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Alarming! Lockdown forces more Kiwis back to cigarettes

New Zealand’s lockdown has seen many ex-smokers return to cigarettes. Stress or boredom are often to blame, but brand-new retail restrictions on vape products are also having a negative impact, says the country’s leading Tobacco Harm Reduction consumer group.

The group’s comments follow mental health experts warning that the extended lockdown could be having a severe impact on those battling addictions such as smoking. On top of lockdown-related stresses, Kiwis now face the additional burden of restricted access to safer nicotine products.

“In their wisdom, legislators have made the most popular vape flavours less available. In doing so they have effectively made tobacco products more available, particularly during lockdown,” says Nancy Loucas, co-director of the Aotearoa Vapers Community Advocacy (AVCA).

New Zealand’s lockdown sees physical specialist vape stores, which are permitted to sell a wide range of vape flavours, completely closed in Auckland while in Alert Level 4. The rest of the country has been in Alert Level 3, enabling vape stores to sell but only through contactless ‘click and collect’. Meanwhile, Kiwis can still go to the supermarket or service station and pick up smokes as readily as ever.

Last year Parliament passed the Smokefree Environments and Regulated Products (Vaping) Amendment Act. It led to general retailers such as supermarkets, service stations and convenience stores limited to just selling three flavours – mint, menthol and tobacco – from 11 August this year.

“The timing couldn’t be worse. The flavour restrictions took effect on 11 August and by 17 August we were in a total nationwide lockdown.

“Those going to their local supermarket or service station can access every tobacco brand under the sun, but only a very limited range of vape flavours. That’s not good when you’re trying to give up smoking.

“Full access to the cancer sticks yet limited access to safer alternatives is sadly only going to slowdown New Zealand achieving smokefree status,” says Ms Loucas.

She says smokers and ex-smokers wanting to access the most popular adult flavours, such as fruit and dessert, can purchase online but that too is coming under pressure.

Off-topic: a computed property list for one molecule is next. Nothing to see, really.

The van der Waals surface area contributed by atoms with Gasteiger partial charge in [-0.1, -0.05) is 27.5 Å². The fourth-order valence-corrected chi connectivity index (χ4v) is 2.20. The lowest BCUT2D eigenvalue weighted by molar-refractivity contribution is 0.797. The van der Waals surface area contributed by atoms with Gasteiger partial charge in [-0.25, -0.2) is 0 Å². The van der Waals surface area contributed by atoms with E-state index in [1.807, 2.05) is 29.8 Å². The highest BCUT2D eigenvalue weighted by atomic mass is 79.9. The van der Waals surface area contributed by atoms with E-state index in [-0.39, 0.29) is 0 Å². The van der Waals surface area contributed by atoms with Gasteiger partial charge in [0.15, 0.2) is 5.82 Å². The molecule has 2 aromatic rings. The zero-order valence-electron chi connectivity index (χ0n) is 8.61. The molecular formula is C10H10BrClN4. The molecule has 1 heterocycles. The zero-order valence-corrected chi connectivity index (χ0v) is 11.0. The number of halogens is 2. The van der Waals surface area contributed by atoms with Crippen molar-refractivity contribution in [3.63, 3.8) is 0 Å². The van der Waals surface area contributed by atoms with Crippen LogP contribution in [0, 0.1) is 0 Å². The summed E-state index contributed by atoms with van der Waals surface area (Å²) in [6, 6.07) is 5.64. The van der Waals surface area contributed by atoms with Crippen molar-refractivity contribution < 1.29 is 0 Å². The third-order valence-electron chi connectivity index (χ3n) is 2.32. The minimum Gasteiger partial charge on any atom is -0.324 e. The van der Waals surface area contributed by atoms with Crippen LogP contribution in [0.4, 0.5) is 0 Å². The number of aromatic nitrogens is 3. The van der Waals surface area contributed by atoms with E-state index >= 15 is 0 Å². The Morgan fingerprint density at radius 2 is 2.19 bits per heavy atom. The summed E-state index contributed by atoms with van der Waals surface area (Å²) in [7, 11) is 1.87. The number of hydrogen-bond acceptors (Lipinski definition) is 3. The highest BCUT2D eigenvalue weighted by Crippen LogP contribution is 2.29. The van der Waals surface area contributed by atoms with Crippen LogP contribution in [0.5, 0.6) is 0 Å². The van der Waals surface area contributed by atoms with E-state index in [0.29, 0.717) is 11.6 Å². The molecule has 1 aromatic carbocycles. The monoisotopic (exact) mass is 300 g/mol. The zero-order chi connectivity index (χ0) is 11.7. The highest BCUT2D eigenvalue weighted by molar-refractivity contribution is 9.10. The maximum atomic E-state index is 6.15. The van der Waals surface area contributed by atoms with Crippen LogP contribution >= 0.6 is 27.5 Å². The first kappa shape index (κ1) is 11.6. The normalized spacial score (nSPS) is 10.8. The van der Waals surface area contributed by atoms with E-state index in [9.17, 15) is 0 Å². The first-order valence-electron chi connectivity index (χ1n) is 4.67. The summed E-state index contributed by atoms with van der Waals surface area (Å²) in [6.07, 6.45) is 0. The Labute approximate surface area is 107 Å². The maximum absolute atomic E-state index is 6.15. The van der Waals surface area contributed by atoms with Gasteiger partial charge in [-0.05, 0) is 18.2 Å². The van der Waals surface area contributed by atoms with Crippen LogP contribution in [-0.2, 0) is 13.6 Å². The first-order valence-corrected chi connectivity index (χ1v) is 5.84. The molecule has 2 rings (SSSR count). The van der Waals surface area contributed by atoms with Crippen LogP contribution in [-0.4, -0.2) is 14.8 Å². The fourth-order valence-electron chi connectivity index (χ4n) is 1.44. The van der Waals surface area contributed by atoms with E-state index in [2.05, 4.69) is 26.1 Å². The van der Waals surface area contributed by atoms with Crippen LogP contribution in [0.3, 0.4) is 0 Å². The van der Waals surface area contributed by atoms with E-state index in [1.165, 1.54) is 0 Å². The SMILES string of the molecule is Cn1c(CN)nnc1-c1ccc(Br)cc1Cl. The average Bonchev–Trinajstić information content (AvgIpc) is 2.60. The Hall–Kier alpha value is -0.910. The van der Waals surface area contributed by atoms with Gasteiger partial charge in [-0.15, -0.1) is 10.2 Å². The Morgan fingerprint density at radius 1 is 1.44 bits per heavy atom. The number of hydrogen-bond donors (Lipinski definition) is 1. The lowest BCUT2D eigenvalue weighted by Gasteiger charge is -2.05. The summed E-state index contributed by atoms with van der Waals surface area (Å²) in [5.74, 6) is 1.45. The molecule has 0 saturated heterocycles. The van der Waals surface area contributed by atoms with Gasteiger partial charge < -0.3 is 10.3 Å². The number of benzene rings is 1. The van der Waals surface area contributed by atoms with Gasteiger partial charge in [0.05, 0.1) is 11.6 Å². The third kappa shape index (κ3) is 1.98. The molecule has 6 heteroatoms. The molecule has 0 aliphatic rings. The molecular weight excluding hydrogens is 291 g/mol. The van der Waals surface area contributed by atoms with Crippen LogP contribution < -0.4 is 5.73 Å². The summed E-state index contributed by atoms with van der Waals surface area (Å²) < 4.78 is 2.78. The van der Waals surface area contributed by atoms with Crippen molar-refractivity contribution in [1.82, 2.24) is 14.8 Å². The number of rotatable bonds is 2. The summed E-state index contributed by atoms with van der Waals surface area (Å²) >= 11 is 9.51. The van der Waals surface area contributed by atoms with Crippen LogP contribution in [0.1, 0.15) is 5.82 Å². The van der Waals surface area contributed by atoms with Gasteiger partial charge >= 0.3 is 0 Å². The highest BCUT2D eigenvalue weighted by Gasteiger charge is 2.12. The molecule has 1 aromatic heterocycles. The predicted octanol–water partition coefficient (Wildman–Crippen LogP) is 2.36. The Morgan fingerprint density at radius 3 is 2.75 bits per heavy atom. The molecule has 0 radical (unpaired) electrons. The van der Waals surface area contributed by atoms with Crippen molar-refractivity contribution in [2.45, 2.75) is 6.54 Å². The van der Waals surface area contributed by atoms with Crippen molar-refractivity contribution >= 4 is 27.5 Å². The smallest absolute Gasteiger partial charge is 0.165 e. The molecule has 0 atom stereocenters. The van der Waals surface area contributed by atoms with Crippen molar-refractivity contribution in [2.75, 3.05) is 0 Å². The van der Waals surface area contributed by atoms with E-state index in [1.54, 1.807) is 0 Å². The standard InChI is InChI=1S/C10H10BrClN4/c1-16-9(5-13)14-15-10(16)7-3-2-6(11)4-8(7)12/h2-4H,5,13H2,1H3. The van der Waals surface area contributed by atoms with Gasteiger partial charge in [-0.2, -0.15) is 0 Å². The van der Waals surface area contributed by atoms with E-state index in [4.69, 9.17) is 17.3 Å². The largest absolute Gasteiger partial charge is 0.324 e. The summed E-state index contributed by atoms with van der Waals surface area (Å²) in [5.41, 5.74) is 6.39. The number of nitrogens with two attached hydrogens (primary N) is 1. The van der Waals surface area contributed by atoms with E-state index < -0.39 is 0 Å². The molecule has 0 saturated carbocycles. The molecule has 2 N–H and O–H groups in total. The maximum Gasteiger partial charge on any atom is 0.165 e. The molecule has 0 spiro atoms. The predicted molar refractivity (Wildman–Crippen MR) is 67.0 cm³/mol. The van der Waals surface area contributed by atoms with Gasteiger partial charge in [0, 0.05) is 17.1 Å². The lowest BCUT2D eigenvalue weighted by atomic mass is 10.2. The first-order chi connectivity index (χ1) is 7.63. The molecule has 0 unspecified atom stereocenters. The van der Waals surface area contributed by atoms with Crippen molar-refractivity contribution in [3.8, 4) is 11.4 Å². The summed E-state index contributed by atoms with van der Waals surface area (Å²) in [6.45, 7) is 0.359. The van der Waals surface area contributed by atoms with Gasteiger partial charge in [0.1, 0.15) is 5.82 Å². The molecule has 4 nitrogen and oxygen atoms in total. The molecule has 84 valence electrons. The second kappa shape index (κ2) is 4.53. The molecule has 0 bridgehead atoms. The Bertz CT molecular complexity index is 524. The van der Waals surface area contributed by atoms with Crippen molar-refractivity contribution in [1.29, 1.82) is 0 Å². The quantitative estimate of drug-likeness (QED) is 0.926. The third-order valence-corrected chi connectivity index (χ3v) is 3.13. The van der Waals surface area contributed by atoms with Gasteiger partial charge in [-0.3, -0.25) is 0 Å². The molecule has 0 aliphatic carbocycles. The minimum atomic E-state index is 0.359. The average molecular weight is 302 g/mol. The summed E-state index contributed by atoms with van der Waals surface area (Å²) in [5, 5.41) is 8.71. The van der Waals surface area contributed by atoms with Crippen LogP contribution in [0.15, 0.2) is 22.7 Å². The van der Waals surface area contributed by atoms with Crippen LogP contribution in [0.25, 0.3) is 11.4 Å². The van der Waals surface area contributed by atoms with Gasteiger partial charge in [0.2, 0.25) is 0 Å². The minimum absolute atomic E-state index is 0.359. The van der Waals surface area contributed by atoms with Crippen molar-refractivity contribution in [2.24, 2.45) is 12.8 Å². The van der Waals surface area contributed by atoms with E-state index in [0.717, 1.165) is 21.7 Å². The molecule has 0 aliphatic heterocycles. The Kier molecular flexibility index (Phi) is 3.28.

“New Zealand Post has now capped the number of daily courier deliveries from Kiwi vape companies and distributors. So, we have physical vape stores either completely closed or restricted, general retail limited to selling just three vape flavours, and online operators struggling to get vape products to customers. The tobacco giants must be laughing all the way to the bank,” she says.

AVCA says New Zealand’s lockdown and latest Covid outbreak is also diverting resource and attention away from the Government delivering on its Smokefree Aotearoa 2025 Action Plan. After public consultation six months ago, Associate Health Minister Dr Ayesha Verrall is tasked with finalising plan and putting it into action.

“The Government’s smokefree action plan aims to seriously curb access to, and the appeal of, cigarettes and tobacco products. That will help swing the pendulum back to safer nicotine products such as vaping. However, the longer that plan is delayed, the harder it will be to achieve,” says Nancy Loucas.

About AVCA

AVCA was formed in 2016 by vapers across New Zealand wanting their voices heard in local and central government. All members are former smokers who promote vaping to help smokers quit – a much less harmful alternative to combustible tobacco products. AVCA does not have any affiliation or vested interest in industry – tobacco, pharmaceutical and/or the local vaping manufacturing or retail sectors.

www.avca.org.nz

For a free digital media repository on tobacco harm reduction in Asia Pacific – including media releases, images and graphics – please visit https://apthrmedia.org

Nancy Loucas

Nancy Loucas

Nancy comes from a diverse administrative background that includes surgical research administration, teaching (primary and tertiary level), executive administration and community property management. For over 15 years she has been very active in community advocacy with youth, lower income folk needing advocacy and now, vaping advocacy. She brings a wealth of scientific, medical and research administrative/management knowledge with her to her role as CEO/Director at AVCA.

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